On Tuesday afternoon, Sen. Annette Cleveland, D-Vancouver, offered an amendment to the Senate Transportation budget that would have fully funded Washington state’s portion of the necessary funds to replace the antiquated bridges across I-5 to Portland. Cleveland’s amendment was not adopted. She gave the following speech on the Senate floor in support of the amendment and the Columbia River Crossing (CRC) project:

“Thank you Mr. President. Well, I offer this amendment and urge your support because I feel that it is imperative that our state keep its promises. Promises to our citizens; promises to our partners- Oregon state specifically and the federal government. Promises to my community and promises to our children and future generations.

“The Columbia River Crossing is a project that we have devoted well over a decade of planning and preparation to. The CRC is a project that was laboriously studied –  and frankly still is being studied as we await yet another audit of the project – this one by JLARC that’s  due in the Spring.

“Now, Mr. President, a group of 39 stakeholders in my community unanimously agreed to the project design of the Columbia River Crossing and all decisions from then on have been based upon that collaborative compromise project.

“The federal record of decision was rendered in December 2011 on the project based on the unanimous agreement and all remaining challenges since then have been met– including obtaining a Coast Guard permit approving the height of the bridge, including waiting our turn as other important projects in our state were funded ahead of the Columbia River Crossing and reaching mitigation agreements with three upriver companies.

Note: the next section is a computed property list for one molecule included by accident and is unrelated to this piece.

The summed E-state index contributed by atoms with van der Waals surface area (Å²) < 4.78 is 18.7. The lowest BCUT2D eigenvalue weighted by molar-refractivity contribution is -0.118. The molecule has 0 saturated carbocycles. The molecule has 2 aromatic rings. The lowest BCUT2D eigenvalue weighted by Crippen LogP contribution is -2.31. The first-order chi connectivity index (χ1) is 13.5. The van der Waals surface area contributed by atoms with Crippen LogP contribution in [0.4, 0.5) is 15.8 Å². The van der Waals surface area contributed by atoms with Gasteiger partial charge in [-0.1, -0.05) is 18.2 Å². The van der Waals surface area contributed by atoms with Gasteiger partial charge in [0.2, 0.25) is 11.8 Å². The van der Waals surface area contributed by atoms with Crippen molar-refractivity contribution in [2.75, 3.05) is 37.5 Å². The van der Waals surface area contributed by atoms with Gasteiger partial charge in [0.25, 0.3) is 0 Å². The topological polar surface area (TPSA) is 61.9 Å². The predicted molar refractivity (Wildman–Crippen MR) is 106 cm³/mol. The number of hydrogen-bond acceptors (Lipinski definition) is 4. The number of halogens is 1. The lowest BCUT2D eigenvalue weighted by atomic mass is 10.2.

“All that is left, Mr. President, is to make good on our promise.

“The promise we indicated would be kept based upon all the years of good faith negotiations with our Oregon State and Federal partners.

“It has never happened that a project of the significance of the CRC advanced to this final stage in the long planning process without moving forward. Please, let’s not be the first state to make history by walking away from the incredible investment that has been made.

“If we do walk away – there are consequences. Consequences to our state in that we will be required to pay back the federal dollars we accepted over the years from the planning of this project – Some $185 million that’s been spent between our 2 states.

“Consequences to our community and region in lost economic growth and jobs –

Consequences for all areas of our trade dependent state in reduced ability to move freight and goods to market. And, consequences to our children and grandchildren for not replacing an antiquated aging piece of infrastructure.

“This amendment ensures that we make good on our promise by stepping up to meet our funding obligation for this project just as Oregon has, and continues to be willing to do. And to take advantage of returning some of our hard earned federal tax dollars to our state – $850 million dollars of federal investment.

“So, please do not let the shifting political winds keep us from our implied promise to fund this project. I urge us to do the right thing. I urge this body to support this amendment and help move our state forward with a promise kept.”